The Heart of the Matter

Study finds role of enzyme contributes to heart failure in cancer patients treated with chemotherapy

/ Author:  / Reviewed by: Joseph V. Madia, MD

(RxWiki News) A new development from Queens University, Belfast, may save cancer patients from heart failure and thus save lives.

The scientists from Queen's Centre for Vision and Vascular Science have discovered the role of an enzyme (NADPH oxidase) that causes extensive damage to the heart when a patient receives chemotherapy. Enzymes are proteins that normally catalyze (increase or decrease the rates of) chemical reactions.

By identifying the enzyme NADPH oxidase, medical professionals can now focus on making chemotherapy treatments more effective and safer by reducing the toxic effects chemotherapy has on the heart. Thus far, physicians have been restricted in the amount of chemotherapy they can administer to patients because of this life-threatening effect on the heart. Meanwhile researchers have looked to develop drugs to prevent these side effects.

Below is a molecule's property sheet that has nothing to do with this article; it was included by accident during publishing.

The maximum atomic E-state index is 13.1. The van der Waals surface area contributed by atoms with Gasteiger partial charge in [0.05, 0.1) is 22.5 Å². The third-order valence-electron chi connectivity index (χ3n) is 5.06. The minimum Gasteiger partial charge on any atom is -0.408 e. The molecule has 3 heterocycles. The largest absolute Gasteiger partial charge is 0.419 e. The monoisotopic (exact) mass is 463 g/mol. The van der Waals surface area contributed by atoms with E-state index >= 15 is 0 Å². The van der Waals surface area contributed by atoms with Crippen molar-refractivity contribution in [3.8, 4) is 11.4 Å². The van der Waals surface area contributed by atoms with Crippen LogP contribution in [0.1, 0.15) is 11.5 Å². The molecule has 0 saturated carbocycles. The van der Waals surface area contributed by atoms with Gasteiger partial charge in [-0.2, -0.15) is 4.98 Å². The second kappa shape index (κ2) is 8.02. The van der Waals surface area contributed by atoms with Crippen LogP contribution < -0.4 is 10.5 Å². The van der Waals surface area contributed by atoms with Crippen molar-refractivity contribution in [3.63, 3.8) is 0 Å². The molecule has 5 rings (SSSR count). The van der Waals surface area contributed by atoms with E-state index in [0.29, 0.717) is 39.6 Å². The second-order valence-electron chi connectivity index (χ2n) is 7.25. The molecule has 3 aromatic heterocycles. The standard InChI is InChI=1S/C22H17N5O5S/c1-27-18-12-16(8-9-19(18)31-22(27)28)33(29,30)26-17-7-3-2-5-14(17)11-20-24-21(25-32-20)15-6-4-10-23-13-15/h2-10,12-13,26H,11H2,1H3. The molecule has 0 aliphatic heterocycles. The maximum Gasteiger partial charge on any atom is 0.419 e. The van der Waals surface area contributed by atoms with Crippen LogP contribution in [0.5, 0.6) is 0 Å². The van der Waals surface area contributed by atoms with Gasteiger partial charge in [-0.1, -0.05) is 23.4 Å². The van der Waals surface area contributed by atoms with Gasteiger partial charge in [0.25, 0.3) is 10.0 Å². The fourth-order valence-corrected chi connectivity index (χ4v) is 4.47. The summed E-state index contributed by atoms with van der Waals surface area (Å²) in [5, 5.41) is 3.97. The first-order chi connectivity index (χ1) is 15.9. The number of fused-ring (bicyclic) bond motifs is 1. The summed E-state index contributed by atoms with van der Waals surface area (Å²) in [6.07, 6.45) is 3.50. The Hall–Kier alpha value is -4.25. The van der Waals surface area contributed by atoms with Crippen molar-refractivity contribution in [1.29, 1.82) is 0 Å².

Dr David Grieve, jointly leading on the research at Queen's School of Medicine, Dentistry and Biomedical Sciences said scientists have known about NADPH oxidase for a number of years but had not been aware of the enzyme's role in causing heart damage associated with chemotherapy until now.

Grieve said the discovery of the enzyme's role holds clear potential for the development of new drugs to block the action of the enzyme.

Cancer claims 25 percent of all mortalities in the Western world, a figure which may be decreased with a drug that prevents heart failure in chemotherapy patients.

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Review Date: 
February 10, 2011
Last Updated:
February 14, 2011